Being in Secondary School in those days meant that the girls did Needle Work and Domestic Science, always taught by snippy women in Dame Edna glasses, who lectured you about hygiene and how to iron a shirt. The needlework teacher was especially spiteful. She would regularly call the whole class around to humiliate you about your too-long tacking stitches, brutally pulling out your handiwork under your nose. Only the boys got to learn the mysteries of the lathe and soldering iron. Still, I did not envy them, lined up outside the changing room for PE. The teacher would walk past, whacking their bare legs with his plimsoll, just because he could.
They were a strange set of teachers, those who had all been something during the war. The Geography teacher must have died of a stroke before he retired, as well as the high blood-pressured maths teacher, who would go off on one for no reason, screaming at a kid like Basil Fawlty. The Science teacher was rumoured to have snogged a “B” stream girl in the cupboard. She was a knowing minx from a family of advanced young sisters with a glamorous mother. She happily left school at 15 and was set on a rock star life, in her opinion. Still, “old Greener” as he was known, was definitely a pervert. And then there was Clarence the Chemistry teacher, called so after the cross-eyed lion in the popular TV series, “Daktari”. He could tell two people off at once, and each trembled until he physically homed in on the true offender.
My remaining friend from those days, refuses to believe it was a bad school. I suppose we both did well for ourselves, although it was against all the odds. Just four years later, the majority of the “D” “E” and “F” girls appeared in full bridal regalia in the “Wiltshire Times”, many already pregnant, set for their own council houses and middle age. In later years, when I returned to visit my parents, I used to imagine I saw them walking down town, only to realise that these were probably their children, or even their grandchildren. A couple of girls in my class had babies when they were 13. One even had twins. It wasn’t much of an education, and it was a miracle that I went to University, the first girl from that school to do so, and only because the vile 11 plus had been abolished and the school changed its name and became Comprehensive. Then, even the sons and daughters of doctors came into the new buildings, and took Latin and a second language as well as woodwork, metal work domestic science and needlework. These comprehensive luxuries were denied to me. But I did manage to benefit from the sixth form. Such experiences, growing up, probably set me on my path, wandering as far away as possible from Rural and Domestic Science, taking refuge in the city.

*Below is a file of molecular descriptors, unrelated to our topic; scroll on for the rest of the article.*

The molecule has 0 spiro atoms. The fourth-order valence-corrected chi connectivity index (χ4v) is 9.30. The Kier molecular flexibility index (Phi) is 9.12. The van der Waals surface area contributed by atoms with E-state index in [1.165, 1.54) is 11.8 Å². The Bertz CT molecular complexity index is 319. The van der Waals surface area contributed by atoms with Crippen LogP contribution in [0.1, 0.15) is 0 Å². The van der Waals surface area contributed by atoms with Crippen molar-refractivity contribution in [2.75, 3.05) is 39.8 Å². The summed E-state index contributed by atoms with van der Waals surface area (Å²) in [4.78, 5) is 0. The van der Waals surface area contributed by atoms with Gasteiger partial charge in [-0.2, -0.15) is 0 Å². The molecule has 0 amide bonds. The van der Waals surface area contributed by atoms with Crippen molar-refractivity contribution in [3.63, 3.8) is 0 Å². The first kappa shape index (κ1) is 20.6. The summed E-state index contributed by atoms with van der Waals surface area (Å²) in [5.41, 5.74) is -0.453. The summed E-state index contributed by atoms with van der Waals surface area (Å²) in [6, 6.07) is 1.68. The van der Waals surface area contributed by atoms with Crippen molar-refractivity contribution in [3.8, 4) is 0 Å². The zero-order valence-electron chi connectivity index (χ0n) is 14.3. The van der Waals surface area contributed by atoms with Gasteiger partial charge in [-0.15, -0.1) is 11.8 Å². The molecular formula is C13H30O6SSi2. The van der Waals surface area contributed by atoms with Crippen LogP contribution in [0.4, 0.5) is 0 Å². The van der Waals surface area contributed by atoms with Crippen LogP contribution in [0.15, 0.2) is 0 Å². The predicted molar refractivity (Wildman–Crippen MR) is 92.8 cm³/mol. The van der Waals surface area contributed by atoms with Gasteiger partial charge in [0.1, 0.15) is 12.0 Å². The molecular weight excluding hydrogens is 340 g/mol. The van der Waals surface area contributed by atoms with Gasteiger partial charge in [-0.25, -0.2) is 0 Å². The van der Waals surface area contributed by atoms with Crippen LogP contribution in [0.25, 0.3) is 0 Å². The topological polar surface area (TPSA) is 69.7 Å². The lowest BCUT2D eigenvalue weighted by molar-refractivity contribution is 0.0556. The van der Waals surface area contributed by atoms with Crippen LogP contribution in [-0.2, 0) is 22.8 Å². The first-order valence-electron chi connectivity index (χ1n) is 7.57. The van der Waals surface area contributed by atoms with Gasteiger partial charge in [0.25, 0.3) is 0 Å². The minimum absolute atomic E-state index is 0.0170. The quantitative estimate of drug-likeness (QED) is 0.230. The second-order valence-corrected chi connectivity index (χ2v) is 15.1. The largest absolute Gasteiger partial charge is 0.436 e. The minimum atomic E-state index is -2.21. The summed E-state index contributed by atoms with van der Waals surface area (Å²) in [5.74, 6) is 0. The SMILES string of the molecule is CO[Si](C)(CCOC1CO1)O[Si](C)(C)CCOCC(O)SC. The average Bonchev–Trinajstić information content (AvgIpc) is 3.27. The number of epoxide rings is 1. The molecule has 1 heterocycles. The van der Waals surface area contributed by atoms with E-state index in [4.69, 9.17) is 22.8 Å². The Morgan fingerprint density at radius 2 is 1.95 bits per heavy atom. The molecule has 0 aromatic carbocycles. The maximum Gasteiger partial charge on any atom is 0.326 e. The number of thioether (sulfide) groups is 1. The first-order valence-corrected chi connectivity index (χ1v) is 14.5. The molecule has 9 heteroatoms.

Heather Gatley was born in Cyprus to British parents and has lived and worked all over the world as an English teacher. She has had poetry, prose and photographs published in Proximity Magazine, Scarlet Leaf Review, Ariel Chart, Centered on Taipei and the Carmarthen Journal. Her chapbook of poems, entitled “Indigo Sky” about her ancestral village in West Wales is available on Amazon